Alexey Pajitnov: Where Is Tetris’ Inventor Now?

Investigation Discovery’s ‘The Tetris Murders’ chronicles the horrific incident in California’s Silicon Valley when Vladimir Pokhilko, his wife, Yelena Fedotova, and their son, Peter Pokhilko, were found brutally murdered inside their home. While the police initially treated it as a homicide and began an investigation, they soon learned that Vladimir was involved in developing the video game ‘Tetris’ alongside the creator Alexey Pajitnov.

Though the latter was not involved with the deaths in any way, detectives also learned that Vladimir never received much revenue from the video game’s success. Now, if you are intrigued by the case and want to find out where Alexey currently is, we have you covered.

Who Is Alexey Pajitnov?

Born on April 16, 1955, in Moscow, Russia, Alexey Pajitnov grew up surrounded by literature and movies, as his mother worked as a film journalist and his father was an art critic. Hence, from quite a young age, he discovered his affinity for the visual medium, especially films and visual puzzles. The young boy was also fascinated by mathematics, which later made him choose to pursue a course on applied mathematics from the Moscow Aviation Institute.

Image Credit: Variety/YouTube

Interestingly, Alexey started creating computer games for testing as he worked at the Soviet Academy of Sciences’ Dorodnitsyn Computing Centre, where they often had to examine new equipment. Nevertheless, tired of trying the same program continuously, he thought outside the box and soon reminisced how he loved playing the board game pentominoes, where one had to fit different shapes into a rectangle frame.

Using that idea as an inspiration, Alexey began working on the first version of ‘Tetris,’ but the game required quite a bit of bug-fixing and polishing until the final version was completed on June 6, 1984. The Investigation Discovery show mentions that although he created the final version himself, Vladimir Pokhilko was involved in the developmental phase.

‘Tetris’ became quite popular in the Soviet Union, yet Alexey and Vladimir were stuck behind the Iron Curtain, making it quite challenging to market the game in the west. Moreover, since a Soviet company sold the game and the former was considered an employee of the state, he did not receive any royalty from sales. Eventually, Alexey contacted Henk Rogers, who helped market the game in the west and even found a way to get Alexey and Vladimir to the United States.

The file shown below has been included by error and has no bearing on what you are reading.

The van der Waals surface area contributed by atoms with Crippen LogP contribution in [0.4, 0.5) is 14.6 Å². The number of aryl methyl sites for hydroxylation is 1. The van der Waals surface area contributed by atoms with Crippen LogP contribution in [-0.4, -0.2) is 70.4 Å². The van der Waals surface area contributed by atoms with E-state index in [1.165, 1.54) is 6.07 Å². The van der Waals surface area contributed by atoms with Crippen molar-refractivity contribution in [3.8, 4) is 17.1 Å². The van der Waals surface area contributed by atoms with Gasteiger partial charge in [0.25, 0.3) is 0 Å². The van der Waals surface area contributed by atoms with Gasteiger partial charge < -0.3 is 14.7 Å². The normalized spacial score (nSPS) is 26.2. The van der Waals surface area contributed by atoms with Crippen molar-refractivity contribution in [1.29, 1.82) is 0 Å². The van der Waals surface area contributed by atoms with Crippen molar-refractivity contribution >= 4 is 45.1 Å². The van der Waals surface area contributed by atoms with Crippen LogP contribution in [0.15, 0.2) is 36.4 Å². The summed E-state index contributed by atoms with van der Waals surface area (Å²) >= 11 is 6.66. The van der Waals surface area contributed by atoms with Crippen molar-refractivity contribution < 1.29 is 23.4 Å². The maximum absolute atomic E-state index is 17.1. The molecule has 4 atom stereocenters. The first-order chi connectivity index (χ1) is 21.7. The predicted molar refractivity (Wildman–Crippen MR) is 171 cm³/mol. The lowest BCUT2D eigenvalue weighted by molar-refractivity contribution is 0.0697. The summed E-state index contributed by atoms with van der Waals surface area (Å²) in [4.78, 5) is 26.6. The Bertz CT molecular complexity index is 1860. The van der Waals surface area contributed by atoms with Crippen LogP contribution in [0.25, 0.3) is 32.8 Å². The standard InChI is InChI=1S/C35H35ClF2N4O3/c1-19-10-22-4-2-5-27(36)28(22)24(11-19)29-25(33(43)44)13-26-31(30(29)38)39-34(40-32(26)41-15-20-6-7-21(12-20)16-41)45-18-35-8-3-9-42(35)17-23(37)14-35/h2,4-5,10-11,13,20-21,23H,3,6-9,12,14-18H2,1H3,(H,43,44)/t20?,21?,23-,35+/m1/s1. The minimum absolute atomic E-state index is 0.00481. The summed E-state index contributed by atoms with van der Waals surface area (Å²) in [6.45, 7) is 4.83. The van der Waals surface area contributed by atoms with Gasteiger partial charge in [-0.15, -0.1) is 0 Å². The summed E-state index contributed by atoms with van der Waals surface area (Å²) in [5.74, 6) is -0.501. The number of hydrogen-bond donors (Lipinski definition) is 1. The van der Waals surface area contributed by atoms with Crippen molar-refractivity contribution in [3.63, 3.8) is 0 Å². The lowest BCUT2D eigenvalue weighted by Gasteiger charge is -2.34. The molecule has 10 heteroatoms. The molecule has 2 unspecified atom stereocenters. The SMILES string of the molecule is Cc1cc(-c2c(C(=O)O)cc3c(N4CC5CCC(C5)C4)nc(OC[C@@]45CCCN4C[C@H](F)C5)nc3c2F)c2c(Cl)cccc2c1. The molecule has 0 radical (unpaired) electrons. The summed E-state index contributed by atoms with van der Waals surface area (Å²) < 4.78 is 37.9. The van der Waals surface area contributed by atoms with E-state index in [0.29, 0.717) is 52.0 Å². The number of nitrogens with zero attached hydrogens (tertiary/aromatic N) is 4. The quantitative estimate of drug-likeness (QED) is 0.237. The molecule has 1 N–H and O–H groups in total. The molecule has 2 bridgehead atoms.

Once in the US, Alexey and Henk established The Tetris Company, through which they could sell the game and get loyalties. On the other hand, while still in Russia, Alexey co-founded the tech company, AnimaTek, alongside Vladimir Pokhilko, and the two created the simple computer game ‘El-Fish.’

Where Is Alexey Pajitnov Now?

Alexey Pajitnov moved to the United States in 1991 and started The Tetris Company in 1996. Subsequently, in the same year, he was offered an opportunity to work at Microsoft, where he helped develop, test, and perfect several puzzle games, including the ones on the ‘Microsoft Entertainment Pack: The Puzzle Collection.’ In fact, at Microsoft, Alexey was credited for designing several popular games, including ‘Microsoft Pandora’s Box,’ and ‘Hexic.’

Image Credit: Rev3Games/YouTube

Besides, Alexey later worked with WildSnake Software but seemingly retired after conceptualizing and designing his last game ‘Marbly’ in 2013. Naturally, he earned immense praise and recognition in the video game industry and received various awards throughout his career. Alexey is happily married to Nina Pajitnov; though the couple had two sons, Peter and Dmitri, we are sorry to report that the latter breathed his last in a skiing accident in 2017.

The creator of ‘Tetris’ and his wife now reside in the city of Clyde Hill in Washington State and, from the looks of it, have built a happy life surrounded by family and friends. Moreover, Alexey is quite vocal about his stance on global issues, as he was recently in the news for condemning Russia’s invasion of Ukraine.

Read More: Tetris Murders: How Did Vladimir Pokhilko and Yelena Fedotova Die? 

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